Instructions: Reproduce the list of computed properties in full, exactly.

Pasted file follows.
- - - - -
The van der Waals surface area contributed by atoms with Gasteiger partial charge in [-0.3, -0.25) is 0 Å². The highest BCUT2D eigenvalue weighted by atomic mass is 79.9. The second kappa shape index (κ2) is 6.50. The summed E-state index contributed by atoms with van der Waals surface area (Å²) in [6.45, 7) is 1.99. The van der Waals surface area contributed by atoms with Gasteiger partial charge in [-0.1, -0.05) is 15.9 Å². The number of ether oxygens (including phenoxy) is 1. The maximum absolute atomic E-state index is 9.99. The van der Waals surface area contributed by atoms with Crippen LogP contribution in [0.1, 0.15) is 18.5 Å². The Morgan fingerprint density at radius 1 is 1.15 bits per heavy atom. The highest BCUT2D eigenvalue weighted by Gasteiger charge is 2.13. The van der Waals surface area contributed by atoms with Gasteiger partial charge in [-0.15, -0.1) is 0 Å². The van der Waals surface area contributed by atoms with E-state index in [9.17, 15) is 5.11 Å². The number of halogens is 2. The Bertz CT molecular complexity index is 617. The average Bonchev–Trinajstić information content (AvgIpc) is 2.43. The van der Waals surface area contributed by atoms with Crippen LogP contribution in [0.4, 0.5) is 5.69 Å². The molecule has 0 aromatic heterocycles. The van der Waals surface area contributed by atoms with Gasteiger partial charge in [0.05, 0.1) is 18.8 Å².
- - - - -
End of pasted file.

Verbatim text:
The van der Waals surface area contributed by atoms with Gasteiger partial charge in [-0.3, -0.25) is 0 Å². The highest BCUT2D eigenvalue weighted by atomic mass is 79.9. The second kappa shape index (κ2) is 6.50. The summed E-state index contributed by atoms with van der Waals surface area (Å²) in [6.45, 7) is 1.99. The van der Waals surface area contributed by atoms with Gasteiger partial charge in [-0.1, -0.05) is 15.9 Å². The number of ether oxygens (including phenoxy) is 1. The maximum absolute atomic E-state index is 9.99. The van der Waals surface area contributed by atoms with Crippen LogP contribution in [0.1, 0.15) is 18.5 Å². The Morgan fingerprint density at radius 1 is 1.15 bits per heavy atom. The highest BCUT2D eigenvalue weighted by Gasteiger charge is 2.13. The van der Waals surface area contributed by atoms with Gasteiger partial charge in [-0.15, -0.1) is 0 Å². The van der Waals surface area contributed by atoms with E-state index in [9.17, 15) is 5.11 Å². The number of halogens is 2. The Bertz CT molecular complexity index is 617. The average Bonchev–Trinajstić information content (AvgIpc) is 2.43. The van der Waals surface area contributed by atoms with Crippen LogP contribution in [0.4, 0.5) is 5.69 Å². The molecule has 0 aromatic heterocycles. The van der Waals surface area contributed by atoms with Gasteiger partial charge in [0.05, 0.1) is 18.8 Å².